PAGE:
Then again, it’s a 4-minute clip of a much longer show. From what I’ve been told, the script lacks nuance and there are performances in it that are downright awful. I’ll leave it up to you to judge for yourselves what that means exactly, but the point isn’t about the reality that the dub deserved much better. I’m being lenient considering not much was known about dubbing when Revolutionary Girl Utena was released in English, but I can say for certain that every line in that clip, right down to Shiori’s scream at the end, lacks the emotion needed to make it convincing.

In other words, this was the beginning of “The Ikuhara Curse”, namely that any show Ikuhara writes would have a less-than-satisfactory dub.

But wait, it gets better! Between 1997 and 2011, Ikuhara took a break, save for writing a feature based on Revolutionary Girl Utena, from anime altogether. When he finally came back with Mawaru Penguindrum, fans were pleased. Sure, the show was more polarizing than his last, thanks to it tackling more ambiguous and cryptic themes, but it still made its way overseas in the form of a dub. This time, however, the studio was Sentai Filmworks, a company notorious for its bad business decisions and one of anime’s most-infamous ADR directors: Steven Foster. Having 16 years of experience in the anime dubbing industry, and someone who finally retired last year, Foster gained a reputation for being a joker when it came to anime. His dubs were notorious for their bad buns, hammy acting, poor translations and lack of quality care. That wasn’t to say that everything he did was that way, his work on Le Chevalier D’Eon is considered excellent, but even on a good day his work usually screamed “I don’t care about this stupid cartoon.”

For those who still don’t understand, here’s an example of Foster’s work:

Courtesy of MrHagarenViper.

Charming. FYI, that was unedited. There’s no joking here, this is genuine material from Guin Saga’s dub, 100% final. Steven Foster simply didn’t care when he oversaw it. Sure, the acting isn’t terrible, but it’s littered with bad jokes, bad puns and lines that make no sense whatsoever in context. And trust me when I say that this is only one example of his work.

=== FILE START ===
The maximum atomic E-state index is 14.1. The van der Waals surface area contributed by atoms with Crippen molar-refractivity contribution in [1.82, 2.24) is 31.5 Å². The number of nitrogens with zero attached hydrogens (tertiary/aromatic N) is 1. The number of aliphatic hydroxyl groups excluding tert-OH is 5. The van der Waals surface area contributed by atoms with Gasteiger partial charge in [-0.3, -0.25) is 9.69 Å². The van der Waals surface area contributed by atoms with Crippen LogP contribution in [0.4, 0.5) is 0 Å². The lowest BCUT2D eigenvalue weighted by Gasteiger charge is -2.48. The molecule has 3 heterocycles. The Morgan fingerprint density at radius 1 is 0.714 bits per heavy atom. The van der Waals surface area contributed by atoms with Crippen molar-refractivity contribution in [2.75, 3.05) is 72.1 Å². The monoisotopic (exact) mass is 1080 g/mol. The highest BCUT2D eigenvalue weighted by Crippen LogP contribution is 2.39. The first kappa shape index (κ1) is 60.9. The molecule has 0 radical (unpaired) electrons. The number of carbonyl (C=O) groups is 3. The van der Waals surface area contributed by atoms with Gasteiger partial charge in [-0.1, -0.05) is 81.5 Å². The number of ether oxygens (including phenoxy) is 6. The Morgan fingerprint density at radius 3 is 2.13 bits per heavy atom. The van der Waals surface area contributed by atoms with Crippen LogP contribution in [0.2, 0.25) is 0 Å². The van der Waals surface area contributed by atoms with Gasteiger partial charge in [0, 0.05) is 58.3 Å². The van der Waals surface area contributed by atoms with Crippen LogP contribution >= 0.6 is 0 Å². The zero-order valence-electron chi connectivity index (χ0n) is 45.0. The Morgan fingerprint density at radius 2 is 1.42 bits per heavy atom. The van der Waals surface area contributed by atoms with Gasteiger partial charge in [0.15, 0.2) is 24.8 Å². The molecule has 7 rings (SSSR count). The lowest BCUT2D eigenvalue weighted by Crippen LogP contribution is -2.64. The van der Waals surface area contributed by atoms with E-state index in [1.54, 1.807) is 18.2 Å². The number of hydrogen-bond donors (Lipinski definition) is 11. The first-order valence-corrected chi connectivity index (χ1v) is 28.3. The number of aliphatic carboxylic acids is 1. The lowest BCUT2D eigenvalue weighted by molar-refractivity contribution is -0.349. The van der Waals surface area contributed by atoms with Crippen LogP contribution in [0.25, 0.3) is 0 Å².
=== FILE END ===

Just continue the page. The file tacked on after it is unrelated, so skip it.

Anyway, because of Foster’s reputation, people were concerned that Mawaru Penguindrum would be another one of his casualties. They weren’t disappointed. Not only was the casting off, but the dub…well, have a listen:

Courtesy of TheGateofTruth.

This one’s more difficult because, to be honest, I’ve heard far worse in older dubs. However, like Revolutionary Girl Utena, there’s more to it than that. The problem in both dubs is a lack of understanding of the material, that’s why they’re criticized. But where as Revolutionary Girl Utena had the excuse of being done back when dubbing was still relatively misunderstood, Mawaru Penguindrum doesn’t. It still lacks nuance, except this time the performers feel unenthusiastic despite their decency. It’s as if they were told to “give a bare bones performance” by Foster, which is enough to fool someone initially, but not enough to fool someone who’s paying attention. And for someone like myself, who-again-isn’t an expert on dubbing, it’s still laughably silly for what I’d assume is supposed to be a serious moment.

Essentially, it’s meh.

And this is why The Ikuhara Curse is so frustrating for me: on one hand, I have a real issue with subtitles, as I suffer from concentration issues despite a strong reading comprehension level. As someone who enjoys anime, I want good shows to come over here so I can see why they’re well-loved. On the other hand, I also want good translations of these shows. And when the end-result turns out to be awful (Sailor Moon,) poor (Revolutionary Girl Utena,) or flat-out mediocre (Mawaru Penguindrum,) well…what does that say about the anime in question?

Which leads to why I’m so excited that Yuri Bear Storm is licensed by FUNimation Entertainment. Say what you will about the previous shows, but FUNimation has a respectable track-record when it comes to dubbing. Not everything they’ve done is fantastic, but they’re no stranger to nuance and bizarre (see Spice & Wolf and Ouran High School Host Club, for example.) And yes, there’s a chance that it’ll have a less-than-satisfactory dub, I don’t deny that. But it’ll be a honest mistake this time, not a blatant disregard for intent or a lack of understanding. In other words, at least they’ll try.

Besides, I’m long-overdue for some Ikuhara nonsense anyway. Isn’t that enough to be excited?